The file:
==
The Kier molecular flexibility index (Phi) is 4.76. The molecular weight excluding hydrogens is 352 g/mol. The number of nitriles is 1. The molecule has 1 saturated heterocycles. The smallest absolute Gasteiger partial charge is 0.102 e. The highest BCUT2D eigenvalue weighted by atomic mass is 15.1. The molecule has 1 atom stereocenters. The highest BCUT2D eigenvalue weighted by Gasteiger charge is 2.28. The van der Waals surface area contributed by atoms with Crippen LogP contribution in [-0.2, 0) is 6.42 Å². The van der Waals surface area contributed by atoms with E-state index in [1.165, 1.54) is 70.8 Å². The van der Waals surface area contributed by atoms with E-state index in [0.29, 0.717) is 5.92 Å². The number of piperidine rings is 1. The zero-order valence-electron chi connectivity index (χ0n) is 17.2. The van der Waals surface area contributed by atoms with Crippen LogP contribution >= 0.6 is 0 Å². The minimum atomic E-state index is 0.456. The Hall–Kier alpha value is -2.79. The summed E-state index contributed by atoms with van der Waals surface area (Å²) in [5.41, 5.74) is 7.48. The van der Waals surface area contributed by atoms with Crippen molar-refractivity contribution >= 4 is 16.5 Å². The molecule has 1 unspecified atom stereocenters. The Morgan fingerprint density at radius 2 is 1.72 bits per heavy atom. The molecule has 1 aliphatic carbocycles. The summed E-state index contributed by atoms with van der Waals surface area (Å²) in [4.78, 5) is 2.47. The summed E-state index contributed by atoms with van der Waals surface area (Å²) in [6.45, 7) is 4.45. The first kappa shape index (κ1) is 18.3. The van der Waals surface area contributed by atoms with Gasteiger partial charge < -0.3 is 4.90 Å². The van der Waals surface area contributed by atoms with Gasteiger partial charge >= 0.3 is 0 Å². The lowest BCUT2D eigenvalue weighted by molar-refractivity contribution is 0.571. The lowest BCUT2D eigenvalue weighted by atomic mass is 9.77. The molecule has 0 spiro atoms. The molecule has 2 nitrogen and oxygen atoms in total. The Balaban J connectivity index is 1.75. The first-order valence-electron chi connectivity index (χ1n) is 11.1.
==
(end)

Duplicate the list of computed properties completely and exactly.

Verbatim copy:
The Kier molecular flexibility index (Phi) is 4.76. The molecular weight excluding hydrogens is 352 g/mol. The number of nitriles is 1. The molecule has 1 saturated heterocycles. The smallest absolute Gasteiger partial charge is 0.102 e. The highest BCUT2D eigenvalue weighted by atomic mass is 15.1. The molecule has 1 atom stereocenters. The highest BCUT2D eigenvalue weighted by Gasteiger charge is 2.28. The van der Waals surface area contributed by atoms with Crippen LogP contribution in [-0.2, 0) is 6.42 Å². The van der Waals surface area contributed by atoms with E-state index in [1.165, 1.54) is 70.8 Å². The van der Waals surface area contributed by atoms with E-state index in [0.29, 0.717) is 5.92 Å². The number of piperidine rings is 1. The zero-order valence-electron chi connectivity index (χ0n) is 17.2. The van der Waals surface area contributed by atoms with Crippen LogP contribution >= 0.6 is 0 Å². The minimum atomic E-state index is 0.456. The Hall–Kier alpha value is -2.79. The summed E-state index contributed by atoms with van der Waals surface area (Å²) in [5.41, 5.74) is 7.48. The van der Waals surface area contributed by atoms with Crippen molar-refractivity contribution >= 4 is 16.5 Å². The molecule has 1 unspecified atom stereocenters. The Morgan fingerprint density at radius 2 is 1.72 bits per heavy atom. The molecule has 1 aliphatic carbocycles. The summed E-state index contributed by atoms with van der Waals surface area (Å²) in [4.78, 5) is 2.47. The summed E-state index contributed by atoms with van der Waals surface area (Å²) in [6.45, 7) is 4.45. The first kappa shape index (κ1) is 18.3. The van der Waals surface area contributed by atoms with Gasteiger partial charge < -0.3 is 4.90 Å². The van der Waals surface area contributed by atoms with Gasteiger partial charge >= 0.3 is 0 Å². The lowest BCUT2D eigenvalue weighted by molar-refractivity contribution is 0.571. The lowest BCUT2D eigenvalue weighted by atomic mass is 9.77. The molecule has 0 spiro atoms. The molecule has 2 nitrogen and oxygen atoms in total. The Balaban J connectivity index is 1.75. The first-order valence-electron chi connectivity index (χ1n) is 11.1.